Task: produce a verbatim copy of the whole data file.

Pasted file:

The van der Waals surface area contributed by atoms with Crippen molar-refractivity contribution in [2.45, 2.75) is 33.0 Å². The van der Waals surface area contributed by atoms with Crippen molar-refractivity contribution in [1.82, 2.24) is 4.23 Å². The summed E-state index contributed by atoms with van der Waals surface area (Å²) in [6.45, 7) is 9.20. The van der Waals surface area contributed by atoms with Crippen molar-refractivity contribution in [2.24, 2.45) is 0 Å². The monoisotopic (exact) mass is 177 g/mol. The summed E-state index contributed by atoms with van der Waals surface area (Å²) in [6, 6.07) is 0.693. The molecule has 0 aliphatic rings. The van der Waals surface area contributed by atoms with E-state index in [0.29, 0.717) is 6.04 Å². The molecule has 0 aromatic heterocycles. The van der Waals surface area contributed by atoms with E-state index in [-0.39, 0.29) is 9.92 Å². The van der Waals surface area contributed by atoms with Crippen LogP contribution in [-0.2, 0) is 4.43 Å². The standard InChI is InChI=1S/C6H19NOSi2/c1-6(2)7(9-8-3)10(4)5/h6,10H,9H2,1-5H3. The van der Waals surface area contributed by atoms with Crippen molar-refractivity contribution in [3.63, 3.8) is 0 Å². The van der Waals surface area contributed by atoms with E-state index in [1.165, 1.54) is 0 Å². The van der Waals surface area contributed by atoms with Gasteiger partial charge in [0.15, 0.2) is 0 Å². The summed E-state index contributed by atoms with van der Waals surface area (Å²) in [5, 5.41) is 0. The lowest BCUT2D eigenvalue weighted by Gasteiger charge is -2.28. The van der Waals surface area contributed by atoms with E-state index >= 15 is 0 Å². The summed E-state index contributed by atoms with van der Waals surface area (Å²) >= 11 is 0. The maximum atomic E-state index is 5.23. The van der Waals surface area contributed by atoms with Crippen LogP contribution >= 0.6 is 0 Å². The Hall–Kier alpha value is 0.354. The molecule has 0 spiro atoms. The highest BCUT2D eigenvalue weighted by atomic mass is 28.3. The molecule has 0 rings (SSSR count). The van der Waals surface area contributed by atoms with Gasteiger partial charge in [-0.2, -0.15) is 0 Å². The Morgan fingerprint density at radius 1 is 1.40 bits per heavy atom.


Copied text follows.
The van der Waals surface area contributed by atoms with Crippen molar-refractivity contribution in [2.45, 2.75) is 33.0 Å². The van der Waals surface area contributed by atoms with Crippen molar-refractivity contribution in [1.82, 2.24) is 4.23 Å². The summed E-state index contributed by atoms with van der Waals surface area (Å²) in [6.45, 7) is 9.20. The van der Waals surface area contributed by atoms with Crippen molar-refractivity contribution in [2.24, 2.45) is 0 Å². The monoisotopic (exact) mass is 177 g/mol. The summed E-state index contributed by atoms with van der Waals surface area (Å²) in [6, 6.07) is 0.693. The molecule has 0 aliphatic rings. The van der Waals surface area contributed by atoms with E-state index in [0.29, 0.717) is 6.04 Å². The molecule has 0 aromatic heterocycles. The van der Waals surface area contributed by atoms with E-state index in [-0.39, 0.29) is 9.92 Å². The van der Waals surface area contributed by atoms with Crippen LogP contribution in [-0.2, 0) is 4.43 Å². The standard InChI is InChI=1S/C6H19NOSi2/c1-6(2)7(9-8-3)10(4)5/h6,10H,9H2,1-5H3. The van der Waals surface area contributed by atoms with Crippen molar-refractivity contribution in [3.63, 3.8) is 0 Å². The van der Waals surface area contributed by atoms with E-state index in [1.165, 1.54) is 0 Å². The van der Waals surface area contributed by atoms with Gasteiger partial charge in [0.15, 0.2) is 0 Å². The summed E-state index contributed by atoms with van der Waals surface area (Å²) in [5, 5.41) is 0. The lowest BCUT2D eigenvalue weighted by Gasteiger charge is -2.28. The van der Waals surface area contributed by atoms with E-state index >= 15 is 0 Å². The summed E-state index contributed by atoms with van der Waals surface area (Å²) >= 11 is 0. The maximum atomic E-state index is 5.23. The van der Waals surface area contributed by atoms with Crippen LogP contribution >= 0.6 is 0 Å². The Hall–Kier alpha value is 0.354. The molecule has 0 spiro atoms. The highest BCUT2D eigenvalue weighted by atomic mass is 28.3. The molecule has 0 rings (SSSR count). The van der Waals surface area contributed by atoms with Gasteiger partial charge in [-0.2, -0.15) is 0 Å². The Morgan fingerprint density at radius 1 is 1.40 bits per heavy atom.